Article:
These technical and community discussions are paired with our existing efforts to make the satellites easier for astronomers to avoid. Starlink trajectories are published through space-track.org and celestrak.com, which many astronomers use in timing their observations to avoid satellite streaks. We've also started publishing predictive data prior to launch at the request of astronomers. These allow observatories to schedule around the satellites in the first few hours of deployment (as satellites de-tumble and enter the network).
Vera Rubin has been described as the limiting case for Starlink, due to its enormous aperture and wide field of view. These two characteristics work in concert to produce the perfect storm for satellite observations. Most astronomical systems look at an extremely small section of the sky (less than 1 degree), which makes it exceedingly unlikely that a satellite will cross in front of the imaging system in a given observation. On the other hand, systems with very large fields of view normally aren't extremely sensitive, meaning that, while streaks will occur, they will have a small impact on the overall data collection. This is why we've been working so closely with the team at the Rubin Observatory. In fact, despite its wide field of view, the Vera C. Rubin Observatory is sensitive enough to detect a sunlit golf ball as far away as the Moon.
So what can we do to mitigate our impact on these edge cases of wide, fast survey telescopes?
Minimizing the Impact on Astronomy
The huge collecting area of a larger telescopes like Vera C. Rubin Observatory leads to a sensitivity that will render even the darkest satellites visible.They are so sensitive that it won't be possible to build a satellite that will not produce streaks, in a typical long integration. There is much that can be done to reduce the impact of satellite streaks, and that starts with an understanding of how astronomical sensors work.
The astronomical community has done a great job of educating us on their imaging techniques. Optical systems use mirrors or lenses to focus light onto an imaging sensor. Most optical astronomy instruments use sensors called charge-coupled-devices (CCDs) as their detectors because astronomical targets, such as distant supernovae and galaxies, are generally dim–at the limit of what can be detected by a sensor. For these applications, the lower noise level of CCDs allows for a higher signal-to-noise ratio for a given image, making it easier to see very faint features in the universe.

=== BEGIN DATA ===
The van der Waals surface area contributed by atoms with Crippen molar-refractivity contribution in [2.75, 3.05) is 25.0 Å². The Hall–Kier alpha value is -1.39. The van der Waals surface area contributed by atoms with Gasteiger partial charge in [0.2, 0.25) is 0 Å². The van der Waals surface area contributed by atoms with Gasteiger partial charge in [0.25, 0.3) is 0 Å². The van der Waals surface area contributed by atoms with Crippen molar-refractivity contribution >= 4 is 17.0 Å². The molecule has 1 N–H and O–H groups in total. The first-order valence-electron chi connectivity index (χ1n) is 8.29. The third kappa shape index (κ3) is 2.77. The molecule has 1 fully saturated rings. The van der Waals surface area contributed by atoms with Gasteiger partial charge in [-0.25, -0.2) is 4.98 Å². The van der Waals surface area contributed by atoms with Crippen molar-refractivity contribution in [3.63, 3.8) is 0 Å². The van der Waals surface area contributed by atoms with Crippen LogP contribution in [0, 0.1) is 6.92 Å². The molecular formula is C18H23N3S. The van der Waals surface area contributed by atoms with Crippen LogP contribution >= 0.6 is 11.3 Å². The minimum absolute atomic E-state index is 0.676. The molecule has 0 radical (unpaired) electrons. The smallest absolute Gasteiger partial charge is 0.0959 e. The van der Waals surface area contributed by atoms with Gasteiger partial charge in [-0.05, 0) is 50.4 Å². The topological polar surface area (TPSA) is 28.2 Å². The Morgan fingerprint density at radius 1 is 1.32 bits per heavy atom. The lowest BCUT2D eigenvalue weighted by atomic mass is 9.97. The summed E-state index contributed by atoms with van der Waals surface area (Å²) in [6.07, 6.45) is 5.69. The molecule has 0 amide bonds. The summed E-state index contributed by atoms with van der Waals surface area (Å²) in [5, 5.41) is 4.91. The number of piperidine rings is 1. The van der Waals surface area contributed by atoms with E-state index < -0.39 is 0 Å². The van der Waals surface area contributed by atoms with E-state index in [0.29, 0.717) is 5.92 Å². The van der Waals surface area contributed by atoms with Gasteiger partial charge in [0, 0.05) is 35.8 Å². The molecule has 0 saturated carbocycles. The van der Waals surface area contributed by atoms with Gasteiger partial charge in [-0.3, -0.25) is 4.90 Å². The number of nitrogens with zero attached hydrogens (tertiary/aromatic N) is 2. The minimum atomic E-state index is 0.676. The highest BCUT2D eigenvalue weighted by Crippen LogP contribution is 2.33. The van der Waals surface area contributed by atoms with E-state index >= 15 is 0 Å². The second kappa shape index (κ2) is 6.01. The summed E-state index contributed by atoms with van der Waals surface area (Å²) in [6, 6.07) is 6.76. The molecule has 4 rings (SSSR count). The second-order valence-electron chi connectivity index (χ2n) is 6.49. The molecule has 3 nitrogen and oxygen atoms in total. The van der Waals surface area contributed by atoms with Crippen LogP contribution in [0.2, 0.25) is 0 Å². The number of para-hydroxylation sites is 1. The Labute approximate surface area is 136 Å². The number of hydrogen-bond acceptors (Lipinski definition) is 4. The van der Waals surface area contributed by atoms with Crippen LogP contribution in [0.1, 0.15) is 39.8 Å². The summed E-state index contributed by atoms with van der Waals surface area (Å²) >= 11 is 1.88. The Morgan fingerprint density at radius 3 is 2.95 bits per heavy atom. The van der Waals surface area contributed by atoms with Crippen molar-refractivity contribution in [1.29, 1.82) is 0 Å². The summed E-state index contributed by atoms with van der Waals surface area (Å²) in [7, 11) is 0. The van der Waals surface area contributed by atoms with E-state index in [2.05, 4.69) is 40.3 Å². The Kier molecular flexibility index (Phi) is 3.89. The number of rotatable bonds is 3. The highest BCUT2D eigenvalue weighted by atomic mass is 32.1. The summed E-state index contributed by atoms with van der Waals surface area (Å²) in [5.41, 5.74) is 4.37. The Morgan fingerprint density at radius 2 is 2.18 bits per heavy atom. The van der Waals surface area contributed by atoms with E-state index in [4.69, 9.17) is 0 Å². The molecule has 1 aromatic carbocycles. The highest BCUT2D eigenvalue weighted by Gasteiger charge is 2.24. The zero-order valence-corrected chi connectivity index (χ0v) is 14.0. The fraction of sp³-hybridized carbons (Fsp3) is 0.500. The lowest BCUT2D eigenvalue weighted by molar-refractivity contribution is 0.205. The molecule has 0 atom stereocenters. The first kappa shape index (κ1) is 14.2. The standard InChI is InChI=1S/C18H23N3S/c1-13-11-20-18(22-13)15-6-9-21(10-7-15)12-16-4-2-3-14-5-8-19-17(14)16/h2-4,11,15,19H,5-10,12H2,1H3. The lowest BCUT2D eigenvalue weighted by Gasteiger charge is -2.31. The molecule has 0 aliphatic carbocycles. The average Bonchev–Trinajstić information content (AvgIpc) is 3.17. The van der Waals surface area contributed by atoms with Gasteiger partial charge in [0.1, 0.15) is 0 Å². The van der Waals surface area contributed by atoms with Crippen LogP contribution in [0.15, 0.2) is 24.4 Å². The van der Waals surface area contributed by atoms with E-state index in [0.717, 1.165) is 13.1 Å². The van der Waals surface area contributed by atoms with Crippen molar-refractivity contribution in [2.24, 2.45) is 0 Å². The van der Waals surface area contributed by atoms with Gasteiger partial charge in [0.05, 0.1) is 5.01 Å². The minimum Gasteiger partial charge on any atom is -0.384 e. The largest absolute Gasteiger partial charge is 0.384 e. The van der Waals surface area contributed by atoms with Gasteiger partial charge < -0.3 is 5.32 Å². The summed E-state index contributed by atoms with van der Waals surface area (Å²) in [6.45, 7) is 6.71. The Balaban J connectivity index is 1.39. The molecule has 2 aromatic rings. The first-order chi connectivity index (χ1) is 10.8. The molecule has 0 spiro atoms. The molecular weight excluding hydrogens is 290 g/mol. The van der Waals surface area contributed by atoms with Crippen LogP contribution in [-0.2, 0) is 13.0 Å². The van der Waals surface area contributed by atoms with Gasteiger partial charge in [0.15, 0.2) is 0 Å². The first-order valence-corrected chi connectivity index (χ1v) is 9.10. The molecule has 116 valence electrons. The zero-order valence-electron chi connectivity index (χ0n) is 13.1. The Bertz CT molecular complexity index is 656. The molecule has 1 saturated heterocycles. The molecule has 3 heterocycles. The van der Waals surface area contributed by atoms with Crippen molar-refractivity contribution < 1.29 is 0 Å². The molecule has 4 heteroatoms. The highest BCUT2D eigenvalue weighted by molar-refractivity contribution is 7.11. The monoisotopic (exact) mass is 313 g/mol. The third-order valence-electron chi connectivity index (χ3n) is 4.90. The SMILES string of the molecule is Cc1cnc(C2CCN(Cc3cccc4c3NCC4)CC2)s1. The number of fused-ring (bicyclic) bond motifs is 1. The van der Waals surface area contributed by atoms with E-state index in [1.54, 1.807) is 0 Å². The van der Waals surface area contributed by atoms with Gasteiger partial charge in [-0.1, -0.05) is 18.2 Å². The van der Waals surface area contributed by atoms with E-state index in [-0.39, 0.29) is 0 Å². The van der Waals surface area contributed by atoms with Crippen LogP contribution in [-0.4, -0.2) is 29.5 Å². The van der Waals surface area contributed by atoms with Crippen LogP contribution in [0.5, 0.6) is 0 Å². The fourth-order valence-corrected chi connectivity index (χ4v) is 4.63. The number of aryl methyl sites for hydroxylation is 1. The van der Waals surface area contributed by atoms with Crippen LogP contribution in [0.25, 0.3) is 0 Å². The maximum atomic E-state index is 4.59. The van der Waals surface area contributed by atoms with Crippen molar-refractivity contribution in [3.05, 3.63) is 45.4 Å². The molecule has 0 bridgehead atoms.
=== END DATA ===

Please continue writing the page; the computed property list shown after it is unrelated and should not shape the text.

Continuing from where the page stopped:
However, CCDs suffer from a key drawback: when compared to other common sensors, like the CMOS sensor in your cell phone. If you point your cell phone at a bright light, you'll see all the pixels saturate and turn white in the region of the bright source. If you look at the same target with an optical system that uses a CCD sensor, you'll notice that this bright spot extends to create vertical stripes on the image.
This difference is due to the way each sensor type reads the values for each pixel. While a CMOS sensor essentially has an amplifier at each pixel that turns the light collected into a digital value, a CCD sensor has a limited number of amplifiers and moves the collected light (in the form of electrons) across the sensor, to be digitized. This mechanism means that a saturated pixel on a CCD tends to wipe out data from an entire column of pixels.
This effect, commonly referred to as 'blooming,' is one example of how a very small but bright source of light can impact an astronomical observation. This principle is the core of our mitigation efforts. While it will not be possible to create satellites that are invisible to the most advanced optical equipment on Earth, by reducing the brightness of the satellites, we can make the existing strategies for dealing with similar issues, such as frame-stacking, dramatically more effective.
SpaceX is committed to making future satellite designs as dark as possible. The next generation satellite, designed to take advantage of Starship's unique launch capabilities, will be specifically designed to minimize brightness while also increasing the number of consumers that it can serve with high-speed internet access.
While SpaceX is the first large constellation manufacturer and operator to address satellite brightness, we won't be the last. As launch costs continue to drop, more constellations will emerge and they too will need to ensure that the optical properties of their satellites don't create problems for observers on the ground. This is why we are working to make this problem easier for everyone to solve in the future.